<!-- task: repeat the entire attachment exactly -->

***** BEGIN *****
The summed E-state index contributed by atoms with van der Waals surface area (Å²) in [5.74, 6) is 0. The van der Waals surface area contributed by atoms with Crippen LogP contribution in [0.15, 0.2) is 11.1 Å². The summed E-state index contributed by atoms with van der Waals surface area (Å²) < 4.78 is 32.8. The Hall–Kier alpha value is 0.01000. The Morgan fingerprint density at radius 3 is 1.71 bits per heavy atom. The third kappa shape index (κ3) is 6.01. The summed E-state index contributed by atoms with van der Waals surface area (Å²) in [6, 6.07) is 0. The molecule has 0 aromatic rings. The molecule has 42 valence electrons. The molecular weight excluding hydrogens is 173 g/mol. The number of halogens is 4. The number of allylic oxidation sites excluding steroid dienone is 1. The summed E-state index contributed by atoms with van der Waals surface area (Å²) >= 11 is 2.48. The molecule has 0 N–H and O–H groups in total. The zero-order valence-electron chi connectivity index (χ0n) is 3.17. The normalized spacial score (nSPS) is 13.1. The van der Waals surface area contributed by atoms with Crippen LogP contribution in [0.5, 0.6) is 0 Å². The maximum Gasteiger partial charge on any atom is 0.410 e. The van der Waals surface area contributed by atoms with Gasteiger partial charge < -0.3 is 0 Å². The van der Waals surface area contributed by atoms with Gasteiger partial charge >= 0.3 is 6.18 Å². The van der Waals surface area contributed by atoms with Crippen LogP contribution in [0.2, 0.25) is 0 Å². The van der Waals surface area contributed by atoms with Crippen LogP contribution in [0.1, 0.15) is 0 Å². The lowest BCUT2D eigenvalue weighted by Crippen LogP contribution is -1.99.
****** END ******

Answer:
The summed E-state index contributed by atoms with van der Waals surface area (Å²) in [5.74, 6) is 0. The van der Waals surface area contributed by atoms with Crippen LogP contribution in [0.15, 0.2) is 11.1 Å². The summed E-state index contributed by atoms with van der Waals surface area (Å²) < 4.78 is 32.8. The Hall–Kier alpha value is 0.01000. The Morgan fingerprint density at radius 3 is 1.71 bits per heavy atom. The third kappa shape index (κ3) is 6.01. The summed E-state index contributed by atoms with van der Waals surface area (Å²) in [6, 6.07) is 0. The molecule has 0 aromatic rings. The molecule has 42 valence electrons. The molecular weight excluding hydrogens is 173 g/mol. The number of halogens is 4. The number of allylic oxidation sites excluding steroid dienone is 1. The summed E-state index contributed by atoms with van der Waals surface area (Å²) >= 11 is 2.48. The molecule has 0 N–H and O–H groups in total. The zero-order valence-electron chi connectivity index (χ0n) is 3.17. The normalized spacial score (nSPS) is 13.1. The van der Waals surface area contributed by atoms with Crippen LogP contribution in [0.5, 0.6) is 0 Å². The maximum Gasteiger partial charge on any atom is 0.410 e. The van der Waals surface area contributed by atoms with Gasteiger partial charge < -0.3 is 0 Å². The van der Waals surface area contributed by atoms with Gasteiger partial charge >= 0.3 is 6.18 Å². The van der Waals surface area contributed by atoms with Crippen LogP contribution in [0.2, 0.25) is 0 Å². The van der Waals surface area contributed by atoms with Crippen LogP contribution in [0.1, 0.15) is 0 Å². The lowest BCUT2D eigenvalue weighted by Crippen LogP contribution is -1.99.